The modern fairy tale can be a tricky genre to pull off. Usually, a director or writer will choose to do a very postmodern take on an old story and the result can seem a bit try-hard such as Red Riding Hood (2011) or Hansel & Gretel: Witch Hunters, which turned Hansel and Gretel into trite action hero types. Ginger Snaps, while not ostensibly based on any known fairy tale, is still a successful example of this genre mainly because it knows when to stick to its roots without taking itself too seriously.
Written by Karen Walton & John Fawcett (with Fawcett also directing), Ginger Snaps follows two sisters who are obsessed with death and the macabre while sharing a strong, familial bond. The film starts with Brigitte (Emily Perkins) and Ginger (Katharine Isabelle) staging elaborate gory deaths (impaled on a fence, run over by a car, etc.) and taking photos for a slideshow presentation in class. The teacher is shocked, while their classmates (mainly boys) cheer rowdily. It seems their presentation has struck a chord until one boy, Jason (Jesse Moss), yells that he wants to see the photos of just Ginger. While Ginger is only about a year older than Brigitte (who skipped a grade), she is also more physically mature, and, the first to enter womanhood, so to speak, when she gets her first period.
Already, we get the bones of a really good, primal fairy tale. Fairy tales in their original form were hardly meant for children. The stepsisters in Cinderella chop off parts of their feet to fit into the glass slippers. The princes who came to see the Sleeping Beauty were killed by the thorns surrounding her castle. There is also often an underlying current of sexual jealousy between almost any two women in these fairy tales, most likely because they were told from the point of view of men and, of course, these stories originated from patriarchal societies. Ginger Snaps has both sex and violence in spades, which aligns it very well with these fairy tales. Though admittedly Ginger’s getting bitten by a werewolf (the Beast of Bailey Downs) because it was attracted to her first period is a really on-the-nose metaphor for emergent adolescent sexuality, Ginger Snaps embraces it wholeheartedly rather than try to be subtle.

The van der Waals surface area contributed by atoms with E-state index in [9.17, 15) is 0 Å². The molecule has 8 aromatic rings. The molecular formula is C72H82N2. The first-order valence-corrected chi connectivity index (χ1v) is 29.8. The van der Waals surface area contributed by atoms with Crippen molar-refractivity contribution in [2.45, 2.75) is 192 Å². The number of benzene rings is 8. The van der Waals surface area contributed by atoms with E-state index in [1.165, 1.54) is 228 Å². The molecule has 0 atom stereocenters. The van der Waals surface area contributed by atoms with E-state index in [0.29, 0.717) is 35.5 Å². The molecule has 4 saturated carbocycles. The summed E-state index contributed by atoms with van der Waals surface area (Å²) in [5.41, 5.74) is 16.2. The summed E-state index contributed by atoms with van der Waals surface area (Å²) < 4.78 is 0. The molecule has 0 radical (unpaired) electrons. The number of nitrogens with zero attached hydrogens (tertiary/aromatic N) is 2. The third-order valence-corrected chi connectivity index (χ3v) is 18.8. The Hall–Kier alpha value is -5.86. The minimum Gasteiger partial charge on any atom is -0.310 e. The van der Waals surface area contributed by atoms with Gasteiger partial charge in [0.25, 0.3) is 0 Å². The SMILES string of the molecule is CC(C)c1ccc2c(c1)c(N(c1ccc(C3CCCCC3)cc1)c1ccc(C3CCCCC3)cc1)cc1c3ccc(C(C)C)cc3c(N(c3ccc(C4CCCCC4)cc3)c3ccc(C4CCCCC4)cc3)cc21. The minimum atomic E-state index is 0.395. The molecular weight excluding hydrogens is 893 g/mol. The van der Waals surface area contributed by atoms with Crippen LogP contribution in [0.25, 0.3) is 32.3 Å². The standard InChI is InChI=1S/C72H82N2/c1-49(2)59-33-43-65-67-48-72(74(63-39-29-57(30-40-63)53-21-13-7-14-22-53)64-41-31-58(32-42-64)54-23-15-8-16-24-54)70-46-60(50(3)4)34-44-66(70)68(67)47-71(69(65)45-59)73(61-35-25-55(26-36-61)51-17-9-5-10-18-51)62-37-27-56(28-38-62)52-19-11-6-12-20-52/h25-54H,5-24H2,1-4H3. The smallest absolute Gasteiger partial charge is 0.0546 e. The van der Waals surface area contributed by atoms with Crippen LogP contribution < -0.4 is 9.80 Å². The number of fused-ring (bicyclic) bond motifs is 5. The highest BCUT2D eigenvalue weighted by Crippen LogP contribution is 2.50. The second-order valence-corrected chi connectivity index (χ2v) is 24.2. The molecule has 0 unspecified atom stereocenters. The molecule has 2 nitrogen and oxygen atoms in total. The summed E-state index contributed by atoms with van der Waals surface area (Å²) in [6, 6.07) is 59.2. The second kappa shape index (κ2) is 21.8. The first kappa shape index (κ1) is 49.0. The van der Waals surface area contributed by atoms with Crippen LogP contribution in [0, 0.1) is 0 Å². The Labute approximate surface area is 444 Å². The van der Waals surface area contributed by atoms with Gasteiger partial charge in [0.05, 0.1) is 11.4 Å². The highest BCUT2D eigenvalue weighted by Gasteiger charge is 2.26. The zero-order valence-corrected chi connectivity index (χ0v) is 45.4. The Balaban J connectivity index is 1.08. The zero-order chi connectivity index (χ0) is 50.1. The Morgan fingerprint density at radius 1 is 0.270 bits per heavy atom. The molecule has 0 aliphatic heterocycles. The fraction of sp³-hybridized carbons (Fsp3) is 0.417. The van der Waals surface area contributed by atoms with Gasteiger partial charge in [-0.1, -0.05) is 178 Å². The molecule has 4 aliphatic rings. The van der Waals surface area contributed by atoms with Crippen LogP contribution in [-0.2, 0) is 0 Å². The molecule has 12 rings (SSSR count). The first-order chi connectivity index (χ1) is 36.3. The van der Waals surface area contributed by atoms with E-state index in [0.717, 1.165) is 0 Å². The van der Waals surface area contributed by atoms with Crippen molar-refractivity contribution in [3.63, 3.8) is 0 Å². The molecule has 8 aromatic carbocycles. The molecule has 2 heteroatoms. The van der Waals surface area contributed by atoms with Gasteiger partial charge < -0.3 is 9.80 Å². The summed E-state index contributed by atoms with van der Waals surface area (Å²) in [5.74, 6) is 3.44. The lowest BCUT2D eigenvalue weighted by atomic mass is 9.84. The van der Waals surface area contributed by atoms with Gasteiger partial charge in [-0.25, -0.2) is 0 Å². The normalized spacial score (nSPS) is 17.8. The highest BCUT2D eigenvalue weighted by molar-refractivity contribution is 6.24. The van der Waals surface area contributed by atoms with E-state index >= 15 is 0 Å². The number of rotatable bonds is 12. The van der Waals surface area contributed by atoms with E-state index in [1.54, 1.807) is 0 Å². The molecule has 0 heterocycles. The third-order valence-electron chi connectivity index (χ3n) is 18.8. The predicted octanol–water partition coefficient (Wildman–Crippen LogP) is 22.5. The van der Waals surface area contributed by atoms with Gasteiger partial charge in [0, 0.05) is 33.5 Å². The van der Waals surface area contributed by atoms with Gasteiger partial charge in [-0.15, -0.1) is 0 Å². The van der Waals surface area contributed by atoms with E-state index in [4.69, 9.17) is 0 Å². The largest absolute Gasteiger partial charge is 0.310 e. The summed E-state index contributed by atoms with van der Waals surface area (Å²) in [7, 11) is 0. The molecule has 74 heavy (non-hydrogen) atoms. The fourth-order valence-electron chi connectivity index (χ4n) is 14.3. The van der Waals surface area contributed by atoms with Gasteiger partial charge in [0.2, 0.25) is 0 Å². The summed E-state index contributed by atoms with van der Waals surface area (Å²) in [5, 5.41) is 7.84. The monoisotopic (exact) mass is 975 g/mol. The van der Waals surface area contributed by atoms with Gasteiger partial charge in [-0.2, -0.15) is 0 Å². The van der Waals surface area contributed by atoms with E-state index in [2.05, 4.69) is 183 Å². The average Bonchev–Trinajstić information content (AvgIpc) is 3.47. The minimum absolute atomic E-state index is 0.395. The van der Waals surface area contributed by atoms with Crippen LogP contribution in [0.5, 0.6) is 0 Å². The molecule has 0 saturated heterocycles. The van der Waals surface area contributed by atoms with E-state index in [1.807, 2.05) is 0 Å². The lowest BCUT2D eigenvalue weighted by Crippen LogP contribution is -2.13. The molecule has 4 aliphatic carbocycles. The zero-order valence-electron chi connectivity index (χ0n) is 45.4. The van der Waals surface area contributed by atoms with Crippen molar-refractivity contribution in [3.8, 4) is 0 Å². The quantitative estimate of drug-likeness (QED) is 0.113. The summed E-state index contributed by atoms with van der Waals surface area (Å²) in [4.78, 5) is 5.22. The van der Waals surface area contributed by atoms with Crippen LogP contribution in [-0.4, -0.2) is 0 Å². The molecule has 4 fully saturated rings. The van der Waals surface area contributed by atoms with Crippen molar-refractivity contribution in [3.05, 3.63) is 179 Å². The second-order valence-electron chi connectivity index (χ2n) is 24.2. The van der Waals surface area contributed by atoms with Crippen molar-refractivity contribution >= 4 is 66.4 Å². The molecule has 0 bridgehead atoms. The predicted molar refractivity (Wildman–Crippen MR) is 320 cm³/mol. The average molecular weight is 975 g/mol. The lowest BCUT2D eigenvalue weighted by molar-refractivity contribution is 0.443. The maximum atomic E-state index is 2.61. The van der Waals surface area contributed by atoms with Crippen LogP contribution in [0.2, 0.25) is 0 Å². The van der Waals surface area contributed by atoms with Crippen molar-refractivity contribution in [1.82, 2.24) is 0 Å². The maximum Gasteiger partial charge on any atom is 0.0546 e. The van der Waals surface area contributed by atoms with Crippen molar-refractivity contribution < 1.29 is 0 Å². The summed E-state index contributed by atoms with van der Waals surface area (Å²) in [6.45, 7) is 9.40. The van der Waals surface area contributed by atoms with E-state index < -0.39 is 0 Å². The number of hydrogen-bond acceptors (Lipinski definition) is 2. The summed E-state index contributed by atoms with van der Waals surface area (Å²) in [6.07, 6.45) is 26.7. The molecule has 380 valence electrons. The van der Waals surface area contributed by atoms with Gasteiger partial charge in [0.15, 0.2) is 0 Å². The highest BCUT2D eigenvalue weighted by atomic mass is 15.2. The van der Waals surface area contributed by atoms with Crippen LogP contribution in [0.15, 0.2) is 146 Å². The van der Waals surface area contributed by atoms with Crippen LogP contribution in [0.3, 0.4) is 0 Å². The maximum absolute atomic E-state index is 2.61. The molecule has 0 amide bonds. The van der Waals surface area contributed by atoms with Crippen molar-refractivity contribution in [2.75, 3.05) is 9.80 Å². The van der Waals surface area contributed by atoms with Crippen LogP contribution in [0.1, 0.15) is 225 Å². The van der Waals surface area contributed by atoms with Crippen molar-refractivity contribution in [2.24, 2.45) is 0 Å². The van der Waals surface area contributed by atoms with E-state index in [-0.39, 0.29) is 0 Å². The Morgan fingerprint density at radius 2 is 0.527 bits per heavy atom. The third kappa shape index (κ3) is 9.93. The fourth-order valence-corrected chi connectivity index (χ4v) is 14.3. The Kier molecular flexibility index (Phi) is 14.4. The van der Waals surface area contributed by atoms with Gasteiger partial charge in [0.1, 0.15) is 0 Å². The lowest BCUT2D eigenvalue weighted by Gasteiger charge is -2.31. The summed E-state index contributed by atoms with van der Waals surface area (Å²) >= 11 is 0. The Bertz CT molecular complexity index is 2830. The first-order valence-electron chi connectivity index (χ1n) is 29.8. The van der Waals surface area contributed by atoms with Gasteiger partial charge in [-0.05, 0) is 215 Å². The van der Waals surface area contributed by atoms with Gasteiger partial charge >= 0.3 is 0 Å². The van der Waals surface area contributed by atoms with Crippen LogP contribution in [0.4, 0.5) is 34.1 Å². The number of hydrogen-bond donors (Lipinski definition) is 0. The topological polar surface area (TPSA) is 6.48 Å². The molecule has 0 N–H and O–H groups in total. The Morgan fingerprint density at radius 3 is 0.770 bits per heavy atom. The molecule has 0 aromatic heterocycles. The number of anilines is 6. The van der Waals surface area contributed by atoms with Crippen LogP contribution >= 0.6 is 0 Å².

To be fair, Ginger Snaps is often a bit cheesy and awkward. The dialogue sounds like it is written by much older adults trying to sound young and cool. Other than the two leads, the other characters are stereotypes. One girl that bullies both sisters remarks at Ginger’s newfound promiscuity, “So sluts run in the family. Quelle shocker.” The one actor who kind of nails balancing a broad, comic performance with a serious one is Mimi Rogers as their mother. We get the sense that the issues that these girls are dealing with must have come from their mother, who has a rather interesting take on how to cover up the eventual killings that Ginger commits as she slowly becomes more feral.
The strongest aspect of Ginger Snaps has to be the characterization and the relationship between Brigitte and Ginger. While Emily Perkins was actually older than Isabelle by four years, she plays the younger Brigitte very convincingly as an insecure and moody teenager who wears baggy clothes because of a lack of confidence about her body. The transformation that Ginger undergoes is also brilliantly done. Instead of a simple makeover into a “hot girl,” we get hints of her impending transformations, such as strange hairs on her body. The makeup work by Paul Jones is top-notch in this respect and Fawcett should get credit for insisting on practical effects and prosthetics, even if it meant that Isabelle had to undergo hours and hours of makeup transformation for many days. The makeup doesn’t really go for verisimilitude because, well, no one actually transforms into a werewolf in real life, and also, because Ginger Snaps works best when there’s enough to entertain a more figurative reading, which extremely realistic makeup wouldn’t necessarily have allowed for.
Despite Ginger Snaps’ sometimes broad and comic tone, the breaking apart of these girls’ sisterhood and friendship is played realistically. Ginger accuses Brigitte of being jealous of her and for holding her back from being her true self. Brigitte’s attempts to cure Ginger of her lycanthropy read as a desire from a younger sibling to get their relationship to the way things were. The screenplay by Walton & Fawcett sets up their relationship quite capably. While both girls had been obsessed with death and the macabre at the beginning, it is Ginger we see playing dangerously with a knife, passing it perilously close to her own wrists. We also spend a lot of time with them as just very weird sisters. Ginger protects Brigitte from being bullied and shields her from some of the more aggressive male behavior. This time spent with them allows us to understand their closeness before Ginger’s transformation, which only makes their eventual rift that much more poignant.
Ginger Snaps balances several tones all throughout the movie, and some times the results can be uneven. Ginger’s seduction scenes of the dumb boys are mostly played for broad comedy that undercuts some of the drama between the two sisters. But one can argue that Ginger Snaps mirrors high school and adolescence quite well. Sometimes adolescence is scary, but it’s often absurd and those two extremes often coexist in almost every interaction during that age. Yet Ginger Snaps also manages to be a really primal fairy tale that beautifully illustrates the bonds of sisterhood and the growing pains of emergent sexualty and womanhood. Though Ginger seems to be ultimately punished for her transformation, she is also resplendent in her savagery and the boys (and most of the girls) around her are no match for her power.